Camden Yards named MLB's best ballpark for third straight year

Jon Meoli
Contact ReporterThe Baltimore Sun
For the third straight year, Camden Yards was rated the best ballpark in Major League Baseball.

Finally, after seemingly months of discussion about the amount of people at Camden Yards each day, we can cross the actual stadium off the list of blame-worthy parties.

In their annual rankings released this week, Stadium Journey named the Orioles’ ballpark the best in baseball. This is the third straight season Camden Yards has won that honor from the site, which travels to each major league park and rates on aspects such as concessions, atmosphere, the surrounding area, the fans in attendance, accessibility and cost.

Allow Lloyd Brown of Stadium Journey to explain, as found in the rankings here.

He wrote: “So what is the secret to the Orioles success? They knew how to build a ballpark unlike any other stadium at the time. Instead of tearing down the surrounding neighborhood, they embraced it and incorporated it into the stadium design. In the years since Camden Yards was built the Orioles have concentrated on every element of the fan experience by constantly upgrading the concession offerings, creating special promotions celebrating the diversity of Baltimore’s population and making customer service the first priority for its game day staff.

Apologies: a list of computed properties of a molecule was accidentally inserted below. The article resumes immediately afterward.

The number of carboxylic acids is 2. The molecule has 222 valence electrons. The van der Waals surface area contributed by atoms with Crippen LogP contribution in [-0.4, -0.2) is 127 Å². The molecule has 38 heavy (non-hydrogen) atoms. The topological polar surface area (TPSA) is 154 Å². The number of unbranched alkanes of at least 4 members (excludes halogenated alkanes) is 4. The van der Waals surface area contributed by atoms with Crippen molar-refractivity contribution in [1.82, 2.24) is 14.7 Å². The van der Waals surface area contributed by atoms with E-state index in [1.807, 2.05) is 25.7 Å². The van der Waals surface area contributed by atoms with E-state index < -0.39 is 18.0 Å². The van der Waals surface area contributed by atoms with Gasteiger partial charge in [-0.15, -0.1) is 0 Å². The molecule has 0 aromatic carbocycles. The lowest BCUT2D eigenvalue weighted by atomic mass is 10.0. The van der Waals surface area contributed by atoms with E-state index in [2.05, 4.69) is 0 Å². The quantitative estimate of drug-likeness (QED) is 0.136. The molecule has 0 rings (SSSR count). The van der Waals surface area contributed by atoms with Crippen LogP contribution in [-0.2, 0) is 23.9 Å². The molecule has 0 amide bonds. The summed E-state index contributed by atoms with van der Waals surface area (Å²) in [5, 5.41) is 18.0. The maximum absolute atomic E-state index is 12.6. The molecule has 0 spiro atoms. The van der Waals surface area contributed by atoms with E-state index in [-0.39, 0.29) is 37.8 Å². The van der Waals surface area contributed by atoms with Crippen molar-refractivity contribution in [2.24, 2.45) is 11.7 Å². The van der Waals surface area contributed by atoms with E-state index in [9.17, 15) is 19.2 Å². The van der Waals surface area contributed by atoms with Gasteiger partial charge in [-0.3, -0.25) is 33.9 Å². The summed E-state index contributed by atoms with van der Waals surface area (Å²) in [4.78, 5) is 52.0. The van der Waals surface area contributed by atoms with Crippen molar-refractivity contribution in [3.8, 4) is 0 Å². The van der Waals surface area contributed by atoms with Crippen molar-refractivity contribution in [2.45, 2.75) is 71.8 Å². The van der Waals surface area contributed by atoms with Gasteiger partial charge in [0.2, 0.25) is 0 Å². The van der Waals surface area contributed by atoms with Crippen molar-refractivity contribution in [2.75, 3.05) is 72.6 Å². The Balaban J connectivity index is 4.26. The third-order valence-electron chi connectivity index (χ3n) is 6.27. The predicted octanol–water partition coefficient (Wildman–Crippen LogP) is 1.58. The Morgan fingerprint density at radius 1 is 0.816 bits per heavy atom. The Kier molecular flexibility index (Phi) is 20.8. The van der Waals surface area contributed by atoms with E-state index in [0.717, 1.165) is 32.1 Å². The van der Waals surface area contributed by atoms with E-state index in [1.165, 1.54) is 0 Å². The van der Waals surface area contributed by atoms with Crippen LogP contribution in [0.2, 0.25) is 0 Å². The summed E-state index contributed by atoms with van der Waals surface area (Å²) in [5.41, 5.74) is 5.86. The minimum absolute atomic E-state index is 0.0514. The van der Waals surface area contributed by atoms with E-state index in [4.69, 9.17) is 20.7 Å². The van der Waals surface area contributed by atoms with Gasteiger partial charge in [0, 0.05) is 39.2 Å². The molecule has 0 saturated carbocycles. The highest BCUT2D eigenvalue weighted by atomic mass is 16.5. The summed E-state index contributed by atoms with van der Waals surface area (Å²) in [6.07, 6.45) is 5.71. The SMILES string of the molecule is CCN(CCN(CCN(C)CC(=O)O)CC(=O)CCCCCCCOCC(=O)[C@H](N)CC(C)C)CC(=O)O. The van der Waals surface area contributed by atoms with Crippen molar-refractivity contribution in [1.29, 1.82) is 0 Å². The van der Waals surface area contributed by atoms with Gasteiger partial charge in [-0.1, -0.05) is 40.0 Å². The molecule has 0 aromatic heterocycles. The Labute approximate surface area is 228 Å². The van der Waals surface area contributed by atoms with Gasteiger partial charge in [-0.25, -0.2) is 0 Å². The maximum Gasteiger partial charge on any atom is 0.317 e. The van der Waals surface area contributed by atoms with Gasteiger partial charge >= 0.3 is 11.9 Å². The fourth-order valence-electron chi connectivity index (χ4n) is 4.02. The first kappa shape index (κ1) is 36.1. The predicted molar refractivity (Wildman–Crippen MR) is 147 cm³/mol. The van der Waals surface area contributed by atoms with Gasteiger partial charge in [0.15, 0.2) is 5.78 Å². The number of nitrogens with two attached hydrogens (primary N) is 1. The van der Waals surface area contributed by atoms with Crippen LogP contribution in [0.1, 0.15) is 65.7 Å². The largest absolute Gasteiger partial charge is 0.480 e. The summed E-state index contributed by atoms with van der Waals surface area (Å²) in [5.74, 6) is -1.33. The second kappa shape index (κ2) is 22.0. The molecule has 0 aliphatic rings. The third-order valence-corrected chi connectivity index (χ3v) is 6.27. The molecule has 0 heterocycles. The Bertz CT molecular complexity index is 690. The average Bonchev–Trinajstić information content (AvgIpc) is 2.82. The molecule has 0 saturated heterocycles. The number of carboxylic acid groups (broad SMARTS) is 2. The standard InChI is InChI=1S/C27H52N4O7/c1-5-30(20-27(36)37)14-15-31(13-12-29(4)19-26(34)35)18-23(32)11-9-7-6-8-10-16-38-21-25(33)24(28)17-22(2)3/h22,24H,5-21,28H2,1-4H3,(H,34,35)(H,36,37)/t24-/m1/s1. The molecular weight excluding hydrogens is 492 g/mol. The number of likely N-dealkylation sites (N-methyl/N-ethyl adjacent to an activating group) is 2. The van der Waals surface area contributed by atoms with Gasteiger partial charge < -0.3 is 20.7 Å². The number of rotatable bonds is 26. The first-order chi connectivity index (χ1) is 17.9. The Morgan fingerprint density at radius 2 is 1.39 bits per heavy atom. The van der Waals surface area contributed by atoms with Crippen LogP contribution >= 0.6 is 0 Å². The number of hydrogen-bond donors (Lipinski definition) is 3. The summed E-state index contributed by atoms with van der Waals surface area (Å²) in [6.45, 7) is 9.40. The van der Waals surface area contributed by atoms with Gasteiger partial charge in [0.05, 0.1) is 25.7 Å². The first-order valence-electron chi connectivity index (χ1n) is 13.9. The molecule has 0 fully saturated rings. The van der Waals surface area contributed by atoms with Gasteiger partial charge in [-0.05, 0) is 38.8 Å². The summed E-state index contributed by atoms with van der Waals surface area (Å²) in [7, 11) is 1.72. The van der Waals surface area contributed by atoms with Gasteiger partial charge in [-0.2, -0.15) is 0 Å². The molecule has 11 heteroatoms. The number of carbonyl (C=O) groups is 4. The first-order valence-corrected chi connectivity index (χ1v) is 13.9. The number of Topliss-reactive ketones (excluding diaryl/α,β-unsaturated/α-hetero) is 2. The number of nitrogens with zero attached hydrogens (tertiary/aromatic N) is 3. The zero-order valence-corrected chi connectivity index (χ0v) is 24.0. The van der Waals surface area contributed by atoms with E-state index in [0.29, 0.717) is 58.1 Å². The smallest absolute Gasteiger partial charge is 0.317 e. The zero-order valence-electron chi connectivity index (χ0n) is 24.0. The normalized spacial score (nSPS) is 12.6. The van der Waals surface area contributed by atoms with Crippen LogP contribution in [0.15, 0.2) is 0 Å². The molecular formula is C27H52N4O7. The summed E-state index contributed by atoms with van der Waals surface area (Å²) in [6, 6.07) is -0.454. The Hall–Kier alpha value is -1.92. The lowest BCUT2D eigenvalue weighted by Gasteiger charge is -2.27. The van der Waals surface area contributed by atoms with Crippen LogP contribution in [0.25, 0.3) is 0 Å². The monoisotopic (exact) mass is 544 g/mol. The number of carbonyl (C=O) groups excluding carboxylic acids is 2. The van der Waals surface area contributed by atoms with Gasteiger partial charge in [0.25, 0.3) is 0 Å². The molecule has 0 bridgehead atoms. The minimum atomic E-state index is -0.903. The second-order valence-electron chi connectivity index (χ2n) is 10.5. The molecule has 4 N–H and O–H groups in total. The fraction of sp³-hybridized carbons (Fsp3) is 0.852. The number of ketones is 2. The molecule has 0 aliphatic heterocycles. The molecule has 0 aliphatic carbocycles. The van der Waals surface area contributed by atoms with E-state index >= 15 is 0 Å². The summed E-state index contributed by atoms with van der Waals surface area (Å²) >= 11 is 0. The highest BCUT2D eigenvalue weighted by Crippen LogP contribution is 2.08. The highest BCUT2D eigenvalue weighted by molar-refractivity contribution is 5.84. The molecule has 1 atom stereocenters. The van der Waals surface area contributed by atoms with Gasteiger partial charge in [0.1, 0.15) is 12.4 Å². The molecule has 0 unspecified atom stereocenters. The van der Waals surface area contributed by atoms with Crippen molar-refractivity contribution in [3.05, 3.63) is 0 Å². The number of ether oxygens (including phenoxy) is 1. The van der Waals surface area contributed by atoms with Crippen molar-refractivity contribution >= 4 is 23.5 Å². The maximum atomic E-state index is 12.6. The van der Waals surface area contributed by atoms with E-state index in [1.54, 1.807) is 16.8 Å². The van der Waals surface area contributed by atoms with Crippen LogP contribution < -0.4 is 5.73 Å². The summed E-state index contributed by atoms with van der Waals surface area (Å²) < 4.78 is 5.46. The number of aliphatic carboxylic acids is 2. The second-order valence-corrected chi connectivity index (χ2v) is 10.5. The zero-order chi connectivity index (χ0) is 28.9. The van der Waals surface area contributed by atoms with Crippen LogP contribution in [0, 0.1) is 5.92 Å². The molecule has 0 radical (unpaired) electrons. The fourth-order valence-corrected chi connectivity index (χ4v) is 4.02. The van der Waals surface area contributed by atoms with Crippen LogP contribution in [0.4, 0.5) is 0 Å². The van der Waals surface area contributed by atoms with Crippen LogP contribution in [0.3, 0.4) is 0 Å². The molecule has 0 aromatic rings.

"Other elements that kept the Orioles rating at the top are the extras surrounding the park, as both Babe Ruth’s childhood home and the Inner Harbor entertainment and restaurant district are within walking distance of the park. Accessibility is another factor that rated highly with both our reviewers and the fans who submitted opinions on the MLB parks.”

All reasonable, though the Inner Harbor being listed as a real asset is more for out-of-town tourists visiting the park. Camden Yards itself doesn’t look like it will be turning 25, and nothing about the game experience feels old-fashioned.

And with the stadium crossed off the list as to why the Orioles saw attendance fall from an average of 29,384 in 2015 to 26,819 this year, we’re left with the usual culprits settled upon in September: weather, school nights, “winning” fatigue, unease in the wake of the unrest after Freddie Gray's death, tickets not going on sale early enough, and who knows what else.

jmeoli@baltsun.com

twitter.com/JonMeoli

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